Connected or Companion TV: Which Is Better for Broadcasters?

Gary Arlen

“We’re not going to make a bet on a single platform or app,” says Brian Handly, CEO of StepLeader Inc., a work-inducing but realistic stance for a company focused on creating on-demand TV and second-screen apps for TV stations and networks.

“This market is still too fragmented,” Handly adds. “There are so many different options. It’s hard for a station person to figure out.” Handly’s personal preference currently focuses on TV apps, putting broadcast content onto the growing base of “Smart TV” sets with Internet connectivity. StepLeader, which was spun out of Capitol Broadcasting’s “News Over Wireless” project eight years ago, now creates apps for 65 local TV stations, including Capitol’s flagship WRAL-TV Channel 5 in Raleigh, N.C., and for 16 Fox owned-and-operated stations, such as WDFW-TV in Dallas. StepLeader uses the Yahoo! Connected TV apps platform to create its apps.

Those relationships alone reflect the ways in which the TV app sector is lining up, or fragment. Yahoo and Samsung unveiled a multi-year interactive TV partnership late last year, putting Yahoo’s interactive TV software into Samsung’s SmartHub TV sets. Separately, in February, Fox Broadcasting Co. made a commitment to develop a custom sync-to-broadcast service—an extension of its FOX NOW app—for other second-screen TV app providers.

Handly sees the Fox initiative into synchronization as representative of the move toward using apps to serve many different platforms.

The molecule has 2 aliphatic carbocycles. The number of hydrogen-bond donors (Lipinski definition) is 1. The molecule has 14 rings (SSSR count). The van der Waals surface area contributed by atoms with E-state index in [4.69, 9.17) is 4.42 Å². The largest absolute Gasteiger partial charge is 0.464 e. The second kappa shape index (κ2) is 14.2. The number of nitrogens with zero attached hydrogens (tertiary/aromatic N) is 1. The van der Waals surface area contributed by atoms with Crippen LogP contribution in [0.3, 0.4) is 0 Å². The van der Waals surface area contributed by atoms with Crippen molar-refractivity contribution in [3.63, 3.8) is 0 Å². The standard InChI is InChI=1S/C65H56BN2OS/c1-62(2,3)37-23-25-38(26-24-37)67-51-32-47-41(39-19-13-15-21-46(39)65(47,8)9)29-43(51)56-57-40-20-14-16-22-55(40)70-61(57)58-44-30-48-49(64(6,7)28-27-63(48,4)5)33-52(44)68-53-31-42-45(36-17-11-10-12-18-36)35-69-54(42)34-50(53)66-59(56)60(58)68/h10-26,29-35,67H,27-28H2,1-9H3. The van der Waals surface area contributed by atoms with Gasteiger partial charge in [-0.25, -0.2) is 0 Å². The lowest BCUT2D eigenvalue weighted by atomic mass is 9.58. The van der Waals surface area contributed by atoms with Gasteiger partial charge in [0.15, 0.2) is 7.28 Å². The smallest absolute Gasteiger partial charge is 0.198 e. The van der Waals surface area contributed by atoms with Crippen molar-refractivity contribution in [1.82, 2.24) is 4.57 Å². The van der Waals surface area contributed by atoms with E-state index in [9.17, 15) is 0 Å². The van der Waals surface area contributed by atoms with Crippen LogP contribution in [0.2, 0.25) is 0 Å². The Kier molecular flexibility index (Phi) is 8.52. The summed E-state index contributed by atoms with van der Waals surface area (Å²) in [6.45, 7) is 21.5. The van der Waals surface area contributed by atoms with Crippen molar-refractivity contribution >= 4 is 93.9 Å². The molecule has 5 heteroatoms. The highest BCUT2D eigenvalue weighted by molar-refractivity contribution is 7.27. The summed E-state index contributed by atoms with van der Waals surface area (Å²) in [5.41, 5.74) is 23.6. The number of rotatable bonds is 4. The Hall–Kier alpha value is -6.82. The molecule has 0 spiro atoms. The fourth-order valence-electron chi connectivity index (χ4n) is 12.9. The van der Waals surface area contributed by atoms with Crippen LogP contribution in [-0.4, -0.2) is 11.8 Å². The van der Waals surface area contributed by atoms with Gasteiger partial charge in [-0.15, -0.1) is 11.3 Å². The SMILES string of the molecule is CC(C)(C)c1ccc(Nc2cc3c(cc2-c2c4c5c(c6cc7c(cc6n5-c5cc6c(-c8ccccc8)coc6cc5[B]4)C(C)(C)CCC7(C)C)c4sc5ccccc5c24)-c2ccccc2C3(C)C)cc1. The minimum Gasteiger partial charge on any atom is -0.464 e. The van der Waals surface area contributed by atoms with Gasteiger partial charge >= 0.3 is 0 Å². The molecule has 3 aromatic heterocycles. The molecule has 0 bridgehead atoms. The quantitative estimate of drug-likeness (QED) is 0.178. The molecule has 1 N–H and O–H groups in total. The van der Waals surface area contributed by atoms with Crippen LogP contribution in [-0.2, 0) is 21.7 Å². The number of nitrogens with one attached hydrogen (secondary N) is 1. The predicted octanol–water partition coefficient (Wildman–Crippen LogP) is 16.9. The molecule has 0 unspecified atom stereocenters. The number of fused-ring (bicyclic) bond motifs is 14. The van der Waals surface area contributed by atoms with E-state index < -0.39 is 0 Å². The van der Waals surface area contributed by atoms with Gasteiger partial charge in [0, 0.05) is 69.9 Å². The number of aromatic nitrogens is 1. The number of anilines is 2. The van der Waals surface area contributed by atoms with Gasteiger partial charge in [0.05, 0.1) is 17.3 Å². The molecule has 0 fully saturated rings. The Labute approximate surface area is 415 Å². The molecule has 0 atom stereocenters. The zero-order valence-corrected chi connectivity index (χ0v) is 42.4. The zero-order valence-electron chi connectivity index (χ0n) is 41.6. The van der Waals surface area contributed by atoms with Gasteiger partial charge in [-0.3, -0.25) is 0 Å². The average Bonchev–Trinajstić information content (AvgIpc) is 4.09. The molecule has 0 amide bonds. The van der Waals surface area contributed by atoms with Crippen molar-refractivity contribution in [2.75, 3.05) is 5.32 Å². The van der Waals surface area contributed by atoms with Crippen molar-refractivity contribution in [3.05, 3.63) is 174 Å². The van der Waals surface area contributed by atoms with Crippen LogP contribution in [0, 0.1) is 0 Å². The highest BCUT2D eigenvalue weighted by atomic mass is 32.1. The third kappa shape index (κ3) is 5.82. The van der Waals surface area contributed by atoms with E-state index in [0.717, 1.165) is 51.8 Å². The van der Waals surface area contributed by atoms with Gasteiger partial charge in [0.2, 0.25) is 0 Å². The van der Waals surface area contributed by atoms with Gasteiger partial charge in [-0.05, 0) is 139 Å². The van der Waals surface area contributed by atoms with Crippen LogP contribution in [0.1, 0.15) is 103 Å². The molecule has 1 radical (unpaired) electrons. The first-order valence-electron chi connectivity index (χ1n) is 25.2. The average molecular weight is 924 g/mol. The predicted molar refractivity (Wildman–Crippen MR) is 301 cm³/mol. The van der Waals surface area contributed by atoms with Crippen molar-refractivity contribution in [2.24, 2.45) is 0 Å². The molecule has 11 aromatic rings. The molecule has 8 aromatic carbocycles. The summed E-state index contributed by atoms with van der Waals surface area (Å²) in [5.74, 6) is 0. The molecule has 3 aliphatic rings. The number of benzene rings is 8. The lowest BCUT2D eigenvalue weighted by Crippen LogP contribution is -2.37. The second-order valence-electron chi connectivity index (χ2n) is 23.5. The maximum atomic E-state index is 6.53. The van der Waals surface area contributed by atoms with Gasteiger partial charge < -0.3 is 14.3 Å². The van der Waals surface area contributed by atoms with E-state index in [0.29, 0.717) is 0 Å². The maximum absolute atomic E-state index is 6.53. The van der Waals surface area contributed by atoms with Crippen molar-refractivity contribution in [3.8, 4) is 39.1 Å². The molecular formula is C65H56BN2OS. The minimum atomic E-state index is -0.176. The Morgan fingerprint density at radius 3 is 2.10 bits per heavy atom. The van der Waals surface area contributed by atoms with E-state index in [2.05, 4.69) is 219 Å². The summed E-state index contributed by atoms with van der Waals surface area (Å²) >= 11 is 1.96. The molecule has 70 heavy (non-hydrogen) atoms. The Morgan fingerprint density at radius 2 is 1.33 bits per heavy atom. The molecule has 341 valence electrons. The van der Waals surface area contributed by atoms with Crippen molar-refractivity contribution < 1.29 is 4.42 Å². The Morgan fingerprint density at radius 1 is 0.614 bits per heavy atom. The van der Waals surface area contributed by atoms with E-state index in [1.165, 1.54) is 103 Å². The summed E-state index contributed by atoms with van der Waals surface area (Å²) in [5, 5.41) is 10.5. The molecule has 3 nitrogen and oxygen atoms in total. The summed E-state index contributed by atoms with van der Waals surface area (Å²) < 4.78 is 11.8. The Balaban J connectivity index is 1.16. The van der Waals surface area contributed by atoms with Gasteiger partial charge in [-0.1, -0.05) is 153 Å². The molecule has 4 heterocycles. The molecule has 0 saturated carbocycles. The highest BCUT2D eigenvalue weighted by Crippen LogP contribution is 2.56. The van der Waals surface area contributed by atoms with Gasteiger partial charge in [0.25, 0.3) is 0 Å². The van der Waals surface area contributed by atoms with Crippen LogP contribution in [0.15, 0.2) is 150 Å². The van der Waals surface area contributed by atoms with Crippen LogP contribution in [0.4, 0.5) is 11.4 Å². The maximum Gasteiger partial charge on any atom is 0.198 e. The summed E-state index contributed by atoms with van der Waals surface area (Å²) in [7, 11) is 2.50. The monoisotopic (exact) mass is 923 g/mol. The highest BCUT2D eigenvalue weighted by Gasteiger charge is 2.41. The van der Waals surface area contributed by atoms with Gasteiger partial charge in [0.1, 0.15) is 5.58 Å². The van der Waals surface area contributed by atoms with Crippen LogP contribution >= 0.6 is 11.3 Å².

StepLeader creates apps for 65 local TV stations, including Capitol Broacasting’s flagship WRAL-TV Channel 5 in Raleigh, N.C., and for 16 Fox owned-and-operated stations. This simultaneous broadcaster and technology assault via smart TV apps and handheld tablets/smartphones reflects the erratic evolution of the multiplatform industry, which includes “TV Anywhere”-type access to content along with companion TV viewing.

“There’s room for both,” says Handly. “In some cases, you might want a private experience in a public setting,” which would be better delivered on a handheld device. Other times, everyone watching the smart TV set might want to see the same app, such as on-demand access to a news or sports segment.

“We see a lot of adoption of connected TV apps in markets where there’s a college or university.” He concludes that student viewers in such markets “may not have a cable subscription” and want to watch local content and also download connected widgets from their hometown channels, which they often view on their mobile devices.

“Some stations are surprised that 50 percent of their digital traffic is coming via mobile so they’re still trying to figure out the ’net-connected TV angle,” Handly adds. Against this bifurcated background, he says that StepLeader is “trying to bring companion functionality within our existing apps.”

“We already have that audience. We’re trying to put it into the same experience… and will adapt it as necessary,” he says. His company is working in conjunction with Accelerated Media, a Denver-area firm that focuses on multiplatform development, implementation and analytic services for advertisers and programmers.

Brian Handly StepLeader, which is demonstrating its services at a hotel suite during the NAB Show this week, typifies today’s multiplatform migration. With the options available to media and marketing companies, that migration is going in multiple directions, and will require separate-yet-compatible strategies for companion content (either on a handset or TV app) and for on-demand anytime access via any device.